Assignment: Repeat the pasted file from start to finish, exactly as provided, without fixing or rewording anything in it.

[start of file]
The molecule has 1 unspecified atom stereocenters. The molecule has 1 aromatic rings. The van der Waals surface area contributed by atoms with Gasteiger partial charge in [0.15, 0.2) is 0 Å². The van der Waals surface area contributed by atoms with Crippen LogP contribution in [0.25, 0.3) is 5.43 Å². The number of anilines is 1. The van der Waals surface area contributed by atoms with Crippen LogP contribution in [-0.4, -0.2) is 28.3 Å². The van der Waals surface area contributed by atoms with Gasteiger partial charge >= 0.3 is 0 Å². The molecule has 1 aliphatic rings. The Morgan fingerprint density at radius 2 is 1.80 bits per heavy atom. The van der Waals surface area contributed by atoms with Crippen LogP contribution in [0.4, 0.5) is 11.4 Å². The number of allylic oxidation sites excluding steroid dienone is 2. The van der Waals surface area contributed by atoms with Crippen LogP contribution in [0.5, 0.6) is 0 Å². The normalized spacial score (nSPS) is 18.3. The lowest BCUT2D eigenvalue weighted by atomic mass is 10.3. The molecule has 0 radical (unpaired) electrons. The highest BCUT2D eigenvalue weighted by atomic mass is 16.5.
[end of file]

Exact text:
The molecule has 1 unspecified atom stereocenters. The molecule has 1 aromatic rings. The van der Waals surface area contributed by atoms with Gasteiger partial charge in [0.15, 0.2) is 0 Å². The van der Waals surface area contributed by atoms with Crippen LogP contribution in [0.25, 0.3) is 5.43 Å². The number of anilines is 1. The van der Waals surface area contributed by atoms with Crippen LogP contribution in [-0.4, -0.2) is 28.3 Å². The van der Waals surface area contributed by atoms with Gasteiger partial charge >= 0.3 is 0 Å². The molecule has 1 aliphatic rings. The Morgan fingerprint density at radius 2 is 1.80 bits per heavy atom. The van der Waals surface area contributed by atoms with Crippen LogP contribution in [0.4, 0.5) is 11.4 Å². The number of allylic oxidation sites excluding steroid dienone is 2. The van der Waals surface area contributed by atoms with Crippen LogP contribution in [0.5, 0.6) is 0 Å². The normalized spacial score (nSPS) is 18.3. The lowest BCUT2D eigenvalue weighted by atomic mass is 10.3. The molecule has 0 radical (unpaired) electrons. The highest BCUT2D eigenvalue weighted by atomic mass is 16.5.